Ow. Cold. Where was this coming from? I put the question out to the gods, whom I’d pretty much figured weren’t talking to me anymore. I had been checking in on the astrology every so often, and had skimmed all the talk on Planet Waves about Nessus, old sexual injury, sexual injustice and damage. But this had nothing to do with sex — there wasn’t even a current of desire between me and this supervisor, not a flicker (and that’s rare for me). Was it suppressed? No, couldn’t feel it a bit. All the stars were saying sex, sex, sex — but this had nothing to do with that!
I was driving toward the Memorial Bridge, winding around the base of the Lincoln Memorial and listening to the same local station as the night before. The DJ was playing blues, and described how she’d just gotten a call from a woman who was a psychologist, who said we needed to remember that the blues used to be therapy for poor folks, that it was our way of feeling it and acknowledging it and moving on. I loved the sound of that. The DJ put on Trombone Shorty, and the wind over the river pushed at my car, and I asked the sky again: what does what’s happening to me at work have to do with sex? I’m not even writing about polyamory or sex right now! This thing I’m working on has nothing to do with sex! It’s about babies! And fertility! And –
So I’ve been trying to act like babies aren’t about sex. No wonder I can’t think straight. That kind of mind-fuck-kung-fu would cross anyone up.
And I suddenly remembered that the supervisor had been raised by her grandparents because her teenage mother had left them all.
And every time she had seen me for the past six months, I was telling her stories about parents and babies. About people desperate to have babies.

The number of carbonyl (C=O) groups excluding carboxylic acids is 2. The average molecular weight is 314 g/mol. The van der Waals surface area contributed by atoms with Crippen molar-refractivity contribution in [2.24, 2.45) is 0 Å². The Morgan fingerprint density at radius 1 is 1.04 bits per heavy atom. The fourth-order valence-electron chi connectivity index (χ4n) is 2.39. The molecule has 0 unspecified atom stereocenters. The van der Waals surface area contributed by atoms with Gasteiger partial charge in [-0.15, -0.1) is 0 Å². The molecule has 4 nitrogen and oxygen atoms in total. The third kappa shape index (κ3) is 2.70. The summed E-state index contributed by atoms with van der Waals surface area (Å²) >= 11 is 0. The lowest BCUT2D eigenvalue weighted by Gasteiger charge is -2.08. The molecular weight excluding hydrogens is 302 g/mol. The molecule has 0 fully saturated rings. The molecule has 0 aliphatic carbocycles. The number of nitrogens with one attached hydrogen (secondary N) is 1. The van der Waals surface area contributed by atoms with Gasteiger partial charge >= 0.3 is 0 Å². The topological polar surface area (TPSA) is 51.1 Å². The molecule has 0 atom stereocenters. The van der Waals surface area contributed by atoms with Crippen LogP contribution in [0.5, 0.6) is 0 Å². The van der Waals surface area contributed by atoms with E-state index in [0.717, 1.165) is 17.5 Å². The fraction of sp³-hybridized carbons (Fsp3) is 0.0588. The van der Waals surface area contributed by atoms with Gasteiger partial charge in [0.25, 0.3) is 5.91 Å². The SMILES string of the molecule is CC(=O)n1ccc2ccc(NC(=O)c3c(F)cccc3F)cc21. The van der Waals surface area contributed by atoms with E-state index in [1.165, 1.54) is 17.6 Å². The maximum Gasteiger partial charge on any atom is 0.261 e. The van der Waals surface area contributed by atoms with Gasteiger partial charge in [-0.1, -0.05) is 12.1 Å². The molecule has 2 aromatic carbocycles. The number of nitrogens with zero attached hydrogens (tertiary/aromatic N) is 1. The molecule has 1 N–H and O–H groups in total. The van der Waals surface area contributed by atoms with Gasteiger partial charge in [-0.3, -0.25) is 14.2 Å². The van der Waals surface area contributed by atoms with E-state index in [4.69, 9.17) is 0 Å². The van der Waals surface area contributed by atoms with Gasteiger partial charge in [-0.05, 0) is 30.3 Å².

Well, there you go.
I remembered the way this supervisor, in meetings, could without a word get me to suppress my empathy, my humor, any ways in which I might be spontaneous and reach out to co-workers or subjects we interviewed. In temporarily working with this person, I found she even policed what I ate at occasional business lunches, telling me not to have anything with strong flavors or smells, because it would bother the people we’d be meeting with later. I remembered a Henry Miller quote from The World of Sex and made a note to look it up when I got out from behind the wheel:
In that first year or two, in Paris, I was literally annihilated. There was nothing left of the writer I had hoped to be, only the writer I had to be. (In finding my way I found my voice.) The Tropic of Cancer is a blood-soaked testament revealing the ravages of my struggle in the womb of death. The strong odor of sex which it purveys is really the aroma of birth; it is disagreeable or repulsive only to those who fail to recognize its significance. (emphasis mine.)
Life moves on, whether we act as cowards or heroes. Life has no other discipline to impose, if we would but realize it, than to accept life unquestioningly. Everything we shut our eyes to, everything we run away from, everything we deny, denigrate or despise, serves to defeat us in the end. What seems nasty, painful, evil, can become a source of beauty, joy, and strength, if faced with an open mind. Every moment is a golden one for him who has the vision to recognize it as such.
I’m still worried about losing my job and my reputation. But I’m not in anger and denial, not in shadowland anymore. I’ve regained compassion and acceptance through, as predicted here, a mental understanding of what’s happening. What seemed a sudden ability to see was really predicated by listening to and reading the struggles of people here to make sense of what they’re learning and awakening to; reading their own encouraging — in the sense of giving courage to — refusal to be discouraged. And I thank you for that.